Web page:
It's probably no accident that soaring Chinese tourist numbers coincided with record-high condo prices and transaction volumes in central Bangkok. The Thai capital has become one of China's most popular destinations for overseas property investors. With its abundance of real estate agents and a fresh influx of foreign investors, Thailand's property market is probably your best option in Southeast Asia.
Also, remember: you're not just buying a property or a condo unit when you buy offshore. You also hold a stake in the foreign country's local fiat (or crypto) currency.
Malaysia: Kuala Lumpur
Kuala Lumpur, while often overshadowed by Bangkok, arguably has the most affordable real estate market in Southeast Asia. Foreigners are allowed to purchase land in Malaysia, which makes it Southeast Asia's only country where nonlocals can legally purchase land under their own name. If you own foreign real estate, you may be eligible for a permanent residence permit under the Malaysia My Second Home program.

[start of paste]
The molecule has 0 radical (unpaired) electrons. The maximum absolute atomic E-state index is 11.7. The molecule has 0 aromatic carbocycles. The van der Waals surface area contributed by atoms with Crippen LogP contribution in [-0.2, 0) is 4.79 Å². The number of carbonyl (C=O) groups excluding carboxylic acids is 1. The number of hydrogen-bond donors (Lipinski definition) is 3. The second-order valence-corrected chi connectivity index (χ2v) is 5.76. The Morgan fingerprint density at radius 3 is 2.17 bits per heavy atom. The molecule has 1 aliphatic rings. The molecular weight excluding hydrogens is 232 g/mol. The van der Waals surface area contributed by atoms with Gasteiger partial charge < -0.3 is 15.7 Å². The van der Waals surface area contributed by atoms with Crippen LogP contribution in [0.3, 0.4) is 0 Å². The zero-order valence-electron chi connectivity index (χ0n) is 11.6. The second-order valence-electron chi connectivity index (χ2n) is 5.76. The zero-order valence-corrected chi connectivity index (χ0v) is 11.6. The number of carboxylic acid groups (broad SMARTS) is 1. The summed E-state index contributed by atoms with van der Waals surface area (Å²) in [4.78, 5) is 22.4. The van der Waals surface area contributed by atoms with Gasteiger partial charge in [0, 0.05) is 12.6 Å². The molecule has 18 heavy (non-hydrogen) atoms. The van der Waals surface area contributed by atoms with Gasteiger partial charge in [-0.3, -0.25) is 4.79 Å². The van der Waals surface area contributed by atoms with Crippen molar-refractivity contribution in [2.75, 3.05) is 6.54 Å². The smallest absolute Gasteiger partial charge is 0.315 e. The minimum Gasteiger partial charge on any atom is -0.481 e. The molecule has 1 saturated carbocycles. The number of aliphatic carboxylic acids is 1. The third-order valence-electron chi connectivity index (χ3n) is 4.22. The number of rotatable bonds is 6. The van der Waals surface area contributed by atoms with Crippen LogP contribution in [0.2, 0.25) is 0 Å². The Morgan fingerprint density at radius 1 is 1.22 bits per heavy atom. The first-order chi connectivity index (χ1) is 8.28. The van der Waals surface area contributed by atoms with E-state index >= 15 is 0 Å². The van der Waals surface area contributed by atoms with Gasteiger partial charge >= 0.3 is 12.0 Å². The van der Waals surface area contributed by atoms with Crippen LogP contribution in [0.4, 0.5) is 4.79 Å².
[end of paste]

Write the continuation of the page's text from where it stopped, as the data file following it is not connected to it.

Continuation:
You might think that properties in Kuala Lumpur are more expensive than in other cities listed here. But if you want to live in a premium condo in the heart of Kuala Lumpur, you can get one for about $3,000 per square meter. It's cheaper than Bangkok and roughly equal to the cost of buying in Manila. These factors make Kuala Lampur one of the best Asian destinations for real estate. It offers a variety of options at reasonable prices. Its lack of foreign ownership restrictions makes it an attractive option for expats looking to buy property overseas.